Energy Minister Todd Smith had asked the Independent Electricity System Operator to suggest new conservation initiatives, as the province seeks to manage rising demand from electrification.
He announced Tuesday that he accepted its recommendations and will roll out new and expanded programs starting next year, with a cost of $342 million.
One of the programs will let households with central air conditioning and a smart thermostat volunteer to allow the IESO to lessen their cooling load in order to reduce peak demand on certain summer days, and get paid an as-yet unspecified incentive.
The programs announced Tuesday will have a significant benefit for all ratepayers by 2025, Smith said.
“This expansion will help deliver enough annual electricity savings to power about 130,000 homes every year, and reduce costs for consumers by over $650 million,” he said at a news conference.
“It’s a win for customers, it’s a win for climate and a win for Ontario.”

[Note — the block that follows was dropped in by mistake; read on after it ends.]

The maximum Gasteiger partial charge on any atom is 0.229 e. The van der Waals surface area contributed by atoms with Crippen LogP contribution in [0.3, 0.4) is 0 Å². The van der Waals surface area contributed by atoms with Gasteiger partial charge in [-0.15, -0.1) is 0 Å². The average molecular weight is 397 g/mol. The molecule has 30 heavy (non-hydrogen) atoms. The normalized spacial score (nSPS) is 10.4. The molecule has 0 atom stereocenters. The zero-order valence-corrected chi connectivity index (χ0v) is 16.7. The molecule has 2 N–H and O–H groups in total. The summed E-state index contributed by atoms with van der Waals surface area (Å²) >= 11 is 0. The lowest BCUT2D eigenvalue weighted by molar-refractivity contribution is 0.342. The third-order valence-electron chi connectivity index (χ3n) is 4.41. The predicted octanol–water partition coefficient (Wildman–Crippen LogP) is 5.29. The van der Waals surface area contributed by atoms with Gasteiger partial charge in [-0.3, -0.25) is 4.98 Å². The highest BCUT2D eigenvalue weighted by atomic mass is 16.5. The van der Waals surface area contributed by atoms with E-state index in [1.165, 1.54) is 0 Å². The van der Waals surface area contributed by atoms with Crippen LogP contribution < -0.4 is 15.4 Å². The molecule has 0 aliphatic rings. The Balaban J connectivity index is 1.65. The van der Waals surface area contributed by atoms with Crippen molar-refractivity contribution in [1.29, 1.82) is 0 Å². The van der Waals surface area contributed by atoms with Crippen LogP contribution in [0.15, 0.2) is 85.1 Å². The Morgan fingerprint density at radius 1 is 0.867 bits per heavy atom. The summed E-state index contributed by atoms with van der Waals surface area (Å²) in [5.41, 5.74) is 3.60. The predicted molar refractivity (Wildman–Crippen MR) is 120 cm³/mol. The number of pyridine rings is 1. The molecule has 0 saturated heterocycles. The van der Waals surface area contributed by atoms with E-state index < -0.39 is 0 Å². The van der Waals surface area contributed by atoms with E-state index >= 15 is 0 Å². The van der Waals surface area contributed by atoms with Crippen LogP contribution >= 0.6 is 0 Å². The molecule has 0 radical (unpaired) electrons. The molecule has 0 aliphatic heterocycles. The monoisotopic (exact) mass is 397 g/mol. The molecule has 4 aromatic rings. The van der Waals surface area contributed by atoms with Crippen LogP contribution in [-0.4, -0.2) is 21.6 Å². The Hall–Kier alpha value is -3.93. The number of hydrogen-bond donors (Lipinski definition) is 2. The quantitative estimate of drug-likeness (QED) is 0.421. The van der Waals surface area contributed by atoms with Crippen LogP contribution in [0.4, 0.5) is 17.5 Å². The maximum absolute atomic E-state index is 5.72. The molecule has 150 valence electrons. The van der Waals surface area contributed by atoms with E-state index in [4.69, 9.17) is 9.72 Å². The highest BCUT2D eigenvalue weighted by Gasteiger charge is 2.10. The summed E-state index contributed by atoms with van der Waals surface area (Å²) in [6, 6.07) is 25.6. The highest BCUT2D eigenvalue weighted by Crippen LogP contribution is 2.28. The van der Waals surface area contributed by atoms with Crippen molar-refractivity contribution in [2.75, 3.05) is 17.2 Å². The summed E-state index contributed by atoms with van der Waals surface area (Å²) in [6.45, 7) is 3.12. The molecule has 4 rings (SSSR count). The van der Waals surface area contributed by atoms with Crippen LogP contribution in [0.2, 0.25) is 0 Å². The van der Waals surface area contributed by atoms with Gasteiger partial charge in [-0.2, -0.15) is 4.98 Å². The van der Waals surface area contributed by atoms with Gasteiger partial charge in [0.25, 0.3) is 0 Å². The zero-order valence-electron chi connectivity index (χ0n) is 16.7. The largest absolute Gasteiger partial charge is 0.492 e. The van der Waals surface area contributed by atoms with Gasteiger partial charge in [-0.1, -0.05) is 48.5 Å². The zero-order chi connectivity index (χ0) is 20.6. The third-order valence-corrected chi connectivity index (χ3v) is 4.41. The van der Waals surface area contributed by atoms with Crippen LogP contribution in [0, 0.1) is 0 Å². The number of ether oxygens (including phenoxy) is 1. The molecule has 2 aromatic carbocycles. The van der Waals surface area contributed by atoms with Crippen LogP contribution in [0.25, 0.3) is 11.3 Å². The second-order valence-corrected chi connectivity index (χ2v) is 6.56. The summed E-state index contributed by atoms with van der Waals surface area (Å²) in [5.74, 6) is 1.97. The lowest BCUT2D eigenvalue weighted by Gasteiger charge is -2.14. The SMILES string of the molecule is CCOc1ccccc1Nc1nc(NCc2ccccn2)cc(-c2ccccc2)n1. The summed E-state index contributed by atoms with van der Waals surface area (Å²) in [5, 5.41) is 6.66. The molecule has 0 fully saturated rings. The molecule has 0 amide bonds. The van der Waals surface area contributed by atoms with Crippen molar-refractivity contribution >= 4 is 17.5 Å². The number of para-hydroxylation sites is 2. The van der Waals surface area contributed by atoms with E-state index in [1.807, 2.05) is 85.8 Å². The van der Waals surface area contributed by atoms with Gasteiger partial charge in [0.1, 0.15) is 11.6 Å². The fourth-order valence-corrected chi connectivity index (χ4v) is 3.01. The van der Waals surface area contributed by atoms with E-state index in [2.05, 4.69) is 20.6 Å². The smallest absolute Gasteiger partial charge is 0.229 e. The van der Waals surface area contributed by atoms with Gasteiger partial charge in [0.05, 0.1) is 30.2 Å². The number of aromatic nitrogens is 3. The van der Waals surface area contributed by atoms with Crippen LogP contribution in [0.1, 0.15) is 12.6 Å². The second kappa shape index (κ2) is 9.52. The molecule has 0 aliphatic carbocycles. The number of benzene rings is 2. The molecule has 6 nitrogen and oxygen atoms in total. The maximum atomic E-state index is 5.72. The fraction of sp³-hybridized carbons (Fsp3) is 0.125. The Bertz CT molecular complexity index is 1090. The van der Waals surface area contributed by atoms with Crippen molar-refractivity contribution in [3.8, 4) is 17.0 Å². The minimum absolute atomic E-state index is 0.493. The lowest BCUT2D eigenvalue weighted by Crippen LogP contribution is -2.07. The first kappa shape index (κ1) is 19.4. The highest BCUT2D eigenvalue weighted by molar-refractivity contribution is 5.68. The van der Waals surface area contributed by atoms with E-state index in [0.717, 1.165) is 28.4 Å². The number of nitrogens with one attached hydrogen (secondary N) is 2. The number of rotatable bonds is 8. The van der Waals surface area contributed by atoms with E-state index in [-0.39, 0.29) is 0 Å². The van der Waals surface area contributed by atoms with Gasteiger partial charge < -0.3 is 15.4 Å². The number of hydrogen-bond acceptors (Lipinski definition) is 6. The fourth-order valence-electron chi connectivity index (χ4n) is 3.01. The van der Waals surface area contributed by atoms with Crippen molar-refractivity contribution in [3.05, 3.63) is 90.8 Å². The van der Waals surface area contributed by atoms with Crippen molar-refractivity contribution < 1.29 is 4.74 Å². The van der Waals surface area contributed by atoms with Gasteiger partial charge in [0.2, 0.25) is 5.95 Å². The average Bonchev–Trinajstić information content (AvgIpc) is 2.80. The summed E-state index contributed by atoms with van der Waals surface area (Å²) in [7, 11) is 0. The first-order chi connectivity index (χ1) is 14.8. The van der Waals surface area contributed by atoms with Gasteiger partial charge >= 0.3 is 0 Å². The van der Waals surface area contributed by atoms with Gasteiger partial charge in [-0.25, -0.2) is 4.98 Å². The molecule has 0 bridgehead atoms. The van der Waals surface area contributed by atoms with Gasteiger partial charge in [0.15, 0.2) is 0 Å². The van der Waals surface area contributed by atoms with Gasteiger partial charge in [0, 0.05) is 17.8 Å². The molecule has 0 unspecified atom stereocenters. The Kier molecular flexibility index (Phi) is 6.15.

The government said that over a lifespan of up to 20 years, the programs will result in three million tonnes of greenhouse gas emission reductions.
The programs also include support for greenhouses in southwest Ontario — such as incentives to install LED lighting or resources such as solar generation or battery storage — as well as enhancements to the Save On Energy Retrofit Program for businesses, institutions and municipalities.
“Whether it’s funding for municipalities to upgrade the chillers at their local rinks or arenas, funding for a hospital to make HVAC or air handling system upgrades or funding for a local business for building upgrades like new insulation or better windows and doors,” Smith said.
“All these upgrades would not only reduce demand on the provincial grid, but also reduce energy use and operational costs.”
The IESO has been planning new conservation initiatives as well as looking to procure new electricity generation while it looked to fill an upcoming electricity supply gap, with Pickering Nuclear Generating Station set to shut down and demand rising.
But Smith said last week that the province plans to run Pickering for an extra year, to 2026, and possibly refurbish it to operate for another 30 years as “unprecedented growth” in areas such as electric vehicle manufacturing means demand could increase even more quickly than previously anticipated.
The IESO says conservation is a cost-effective and environmentally friendly way to mitigate demand.
Critics of the Progressive Conservative government say the province would not be in as much of a supply crunch now if it hadn’t cancelled 750 green energy contracts during Premier Doug Ford’s first term.